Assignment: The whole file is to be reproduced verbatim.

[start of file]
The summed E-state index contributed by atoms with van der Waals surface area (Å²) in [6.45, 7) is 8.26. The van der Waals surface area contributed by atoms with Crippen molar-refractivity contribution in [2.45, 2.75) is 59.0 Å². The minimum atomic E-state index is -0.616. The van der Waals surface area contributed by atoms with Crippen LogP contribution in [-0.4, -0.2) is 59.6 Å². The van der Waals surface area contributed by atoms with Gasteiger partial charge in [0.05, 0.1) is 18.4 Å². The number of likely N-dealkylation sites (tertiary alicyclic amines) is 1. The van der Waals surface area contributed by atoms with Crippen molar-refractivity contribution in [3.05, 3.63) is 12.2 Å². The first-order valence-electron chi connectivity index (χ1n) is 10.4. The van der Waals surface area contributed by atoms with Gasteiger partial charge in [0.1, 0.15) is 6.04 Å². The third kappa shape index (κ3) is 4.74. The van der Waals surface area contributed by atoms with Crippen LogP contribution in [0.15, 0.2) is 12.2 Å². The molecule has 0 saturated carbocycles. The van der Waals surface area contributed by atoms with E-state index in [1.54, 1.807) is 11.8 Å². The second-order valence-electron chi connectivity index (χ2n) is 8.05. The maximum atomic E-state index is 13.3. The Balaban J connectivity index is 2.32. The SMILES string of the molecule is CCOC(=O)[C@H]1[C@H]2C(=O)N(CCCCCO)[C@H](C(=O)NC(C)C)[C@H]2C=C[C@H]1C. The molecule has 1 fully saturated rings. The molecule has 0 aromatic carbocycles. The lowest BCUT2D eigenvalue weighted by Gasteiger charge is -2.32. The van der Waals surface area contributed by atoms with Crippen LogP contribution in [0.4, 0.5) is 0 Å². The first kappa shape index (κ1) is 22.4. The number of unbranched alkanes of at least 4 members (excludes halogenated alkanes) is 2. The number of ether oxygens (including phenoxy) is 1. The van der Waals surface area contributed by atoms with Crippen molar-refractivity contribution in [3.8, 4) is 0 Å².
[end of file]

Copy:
The summed E-state index contributed by atoms with van der Waals surface area (Å²) in [6.45, 7) is 8.26. The van der Waals surface area contributed by atoms with Crippen molar-refractivity contribution in [2.45, 2.75) is 59.0 Å². The minimum atomic E-state index is -0.616. The van der Waals surface area contributed by atoms with Crippen LogP contribution in [-0.4, -0.2) is 59.6 Å². The van der Waals surface area contributed by atoms with Gasteiger partial charge in [0.05, 0.1) is 18.4 Å². The number of likely N-dealkylation sites (tertiary alicyclic amines) is 1. The van der Waals surface area contributed by atoms with Crippen molar-refractivity contribution in [3.05, 3.63) is 12.2 Å². The first-order valence-electron chi connectivity index (χ1n) is 10.4. The van der Waals surface area contributed by atoms with Gasteiger partial charge in [0.1, 0.15) is 6.04 Å². The third kappa shape index (κ3) is 4.74. The van der Waals surface area contributed by atoms with Crippen LogP contribution in [0.15, 0.2) is 12.2 Å². The molecule has 0 saturated carbocycles. The van der Waals surface area contributed by atoms with E-state index in [1.54, 1.807) is 11.8 Å². The second-order valence-electron chi connectivity index (χ2n) is 8.05. The maximum atomic E-state index is 13.3. The Balaban J connectivity index is 2.32. The SMILES string of the molecule is CCOC(=O)[C@H]1[C@H]2C(=O)N(CCCCCO)[C@H](C(=O)NC(C)C)[C@H]2C=C[C@H]1C. The molecule has 1 fully saturated rings. The molecule has 0 aromatic carbocycles. The lowest BCUT2D eigenvalue weighted by Gasteiger charge is -2.32. The van der Waals surface area contributed by atoms with Crippen LogP contribution in [0.4, 0.5) is 0 Å². The first kappa shape index (κ1) is 22.4. The number of unbranched alkanes of at least 4 members (excludes halogenated alkanes) is 2. The number of ether oxygens (including phenoxy) is 1. The van der Waals surface area contributed by atoms with Crippen molar-refractivity contribution in [3.8, 4) is 0 Å².